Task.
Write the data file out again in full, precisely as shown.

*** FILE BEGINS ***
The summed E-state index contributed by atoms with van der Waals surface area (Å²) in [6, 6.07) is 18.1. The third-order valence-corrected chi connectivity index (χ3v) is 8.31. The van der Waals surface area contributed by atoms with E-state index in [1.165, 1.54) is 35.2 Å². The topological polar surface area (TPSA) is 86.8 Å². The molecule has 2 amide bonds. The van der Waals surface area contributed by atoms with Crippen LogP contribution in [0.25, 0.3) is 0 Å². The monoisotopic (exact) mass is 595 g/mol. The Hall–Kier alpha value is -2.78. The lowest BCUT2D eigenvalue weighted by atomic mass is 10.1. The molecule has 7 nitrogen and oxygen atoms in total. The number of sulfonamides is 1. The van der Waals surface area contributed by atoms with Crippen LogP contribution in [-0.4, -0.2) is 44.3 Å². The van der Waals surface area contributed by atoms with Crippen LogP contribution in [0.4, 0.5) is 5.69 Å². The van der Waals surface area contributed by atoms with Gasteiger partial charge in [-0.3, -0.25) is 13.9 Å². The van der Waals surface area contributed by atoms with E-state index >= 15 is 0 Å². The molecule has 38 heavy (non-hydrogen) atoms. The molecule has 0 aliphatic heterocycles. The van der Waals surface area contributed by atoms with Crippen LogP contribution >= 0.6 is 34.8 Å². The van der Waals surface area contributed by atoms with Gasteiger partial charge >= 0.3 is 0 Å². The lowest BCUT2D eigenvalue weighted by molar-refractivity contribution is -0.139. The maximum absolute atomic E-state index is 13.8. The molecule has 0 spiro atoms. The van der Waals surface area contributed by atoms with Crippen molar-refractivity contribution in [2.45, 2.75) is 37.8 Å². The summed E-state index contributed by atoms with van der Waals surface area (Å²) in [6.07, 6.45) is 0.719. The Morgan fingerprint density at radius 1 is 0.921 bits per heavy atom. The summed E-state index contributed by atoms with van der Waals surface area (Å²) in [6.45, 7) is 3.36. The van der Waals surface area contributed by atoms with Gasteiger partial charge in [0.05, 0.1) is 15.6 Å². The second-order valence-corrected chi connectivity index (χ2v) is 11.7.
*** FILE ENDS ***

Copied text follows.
The summed E-state index contributed by atoms with van der Waals surface area (Å²) in [6, 6.07) is 18.1. The third-order valence-corrected chi connectivity index (χ3v) is 8.31. The van der Waals surface area contributed by atoms with E-state index in [1.165, 1.54) is 35.2 Å². The topological polar surface area (TPSA) is 86.8 Å². The molecule has 2 amide bonds. The van der Waals surface area contributed by atoms with Crippen LogP contribution in [0.25, 0.3) is 0 Å². The monoisotopic (exact) mass is 595 g/mol. The Hall–Kier alpha value is -2.78. The lowest BCUT2D eigenvalue weighted by atomic mass is 10.1. The molecule has 7 nitrogen and oxygen atoms in total. The number of sulfonamides is 1. The van der Waals surface area contributed by atoms with Crippen LogP contribution in [-0.4, -0.2) is 44.3 Å². The van der Waals surface area contributed by atoms with Crippen LogP contribution in [0.4, 0.5) is 5.69 Å². The van der Waals surface area contributed by atoms with Gasteiger partial charge in [-0.3, -0.25) is 13.9 Å². The van der Waals surface area contributed by atoms with E-state index >= 15 is 0 Å². The molecule has 38 heavy (non-hydrogen) atoms. The molecule has 0 aliphatic heterocycles. The van der Waals surface area contributed by atoms with Crippen LogP contribution >= 0.6 is 34.8 Å². The van der Waals surface area contributed by atoms with Gasteiger partial charge >= 0.3 is 0 Å². The lowest BCUT2D eigenvalue weighted by molar-refractivity contribution is -0.139. The maximum absolute atomic E-state index is 13.8. The molecule has 0 spiro atoms. The van der Waals surface area contributed by atoms with Crippen molar-refractivity contribution in [2.45, 2.75) is 37.8 Å². The summed E-state index contributed by atoms with van der Waals surface area (Å²) in [6.07, 6.45) is 0.719. The Morgan fingerprint density at radius 1 is 0.921 bits per heavy atom. The summed E-state index contributed by atoms with van der Waals surface area (Å²) in [6.45, 7) is 3.36. The van der Waals surface area contributed by atoms with Gasteiger partial charge in [0.05, 0.1) is 15.6 Å². The second-order valence-corrected chi connectivity index (χ2v) is 11.7.